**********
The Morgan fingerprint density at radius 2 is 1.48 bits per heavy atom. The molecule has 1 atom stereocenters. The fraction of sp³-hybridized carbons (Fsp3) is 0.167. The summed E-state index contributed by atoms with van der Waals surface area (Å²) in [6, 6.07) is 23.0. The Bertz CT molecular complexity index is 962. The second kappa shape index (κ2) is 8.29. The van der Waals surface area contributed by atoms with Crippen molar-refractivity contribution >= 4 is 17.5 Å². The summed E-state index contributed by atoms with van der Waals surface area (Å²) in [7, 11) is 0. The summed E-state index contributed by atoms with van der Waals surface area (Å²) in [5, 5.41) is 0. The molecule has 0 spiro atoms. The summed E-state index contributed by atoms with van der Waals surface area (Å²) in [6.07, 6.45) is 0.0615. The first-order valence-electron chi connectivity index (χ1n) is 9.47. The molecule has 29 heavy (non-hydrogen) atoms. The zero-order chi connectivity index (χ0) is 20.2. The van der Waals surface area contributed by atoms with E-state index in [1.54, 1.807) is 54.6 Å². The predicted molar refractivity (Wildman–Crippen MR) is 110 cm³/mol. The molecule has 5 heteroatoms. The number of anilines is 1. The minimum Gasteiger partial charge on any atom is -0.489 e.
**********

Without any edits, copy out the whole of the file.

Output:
The Morgan fingerprint density at radius 2 is 1.48 bits per heavy atom. The molecule has 1 atom stereocenters. The fraction of sp³-hybridized carbons (Fsp3) is 0.167. The summed E-state index contributed by atoms with van der Waals surface area (Å²) in [6, 6.07) is 23.0. The Bertz CT molecular complexity index is 962. The second kappa shape index (κ2) is 8.29. The van der Waals surface area contributed by atoms with Crippen molar-refractivity contribution >= 4 is 17.5 Å². The summed E-state index contributed by atoms with van der Waals surface area (Å²) in [7, 11) is 0. The summed E-state index contributed by atoms with van der Waals surface area (Å²) in [5, 5.41) is 0. The molecule has 0 spiro atoms. The summed E-state index contributed by atoms with van der Waals surface area (Å²) in [6.07, 6.45) is 0.0615. The first-order valence-electron chi connectivity index (χ1n) is 9.47. The molecule has 29 heavy (non-hydrogen) atoms. The zero-order chi connectivity index (χ0) is 20.2. The van der Waals surface area contributed by atoms with E-state index in [1.54, 1.807) is 54.6 Å². The predicted molar refractivity (Wildman–Crippen MR) is 110 cm³/mol. The molecule has 5 heteroatoms. The number of anilines is 1. The minimum Gasteiger partial charge on any atom is -0.489 e.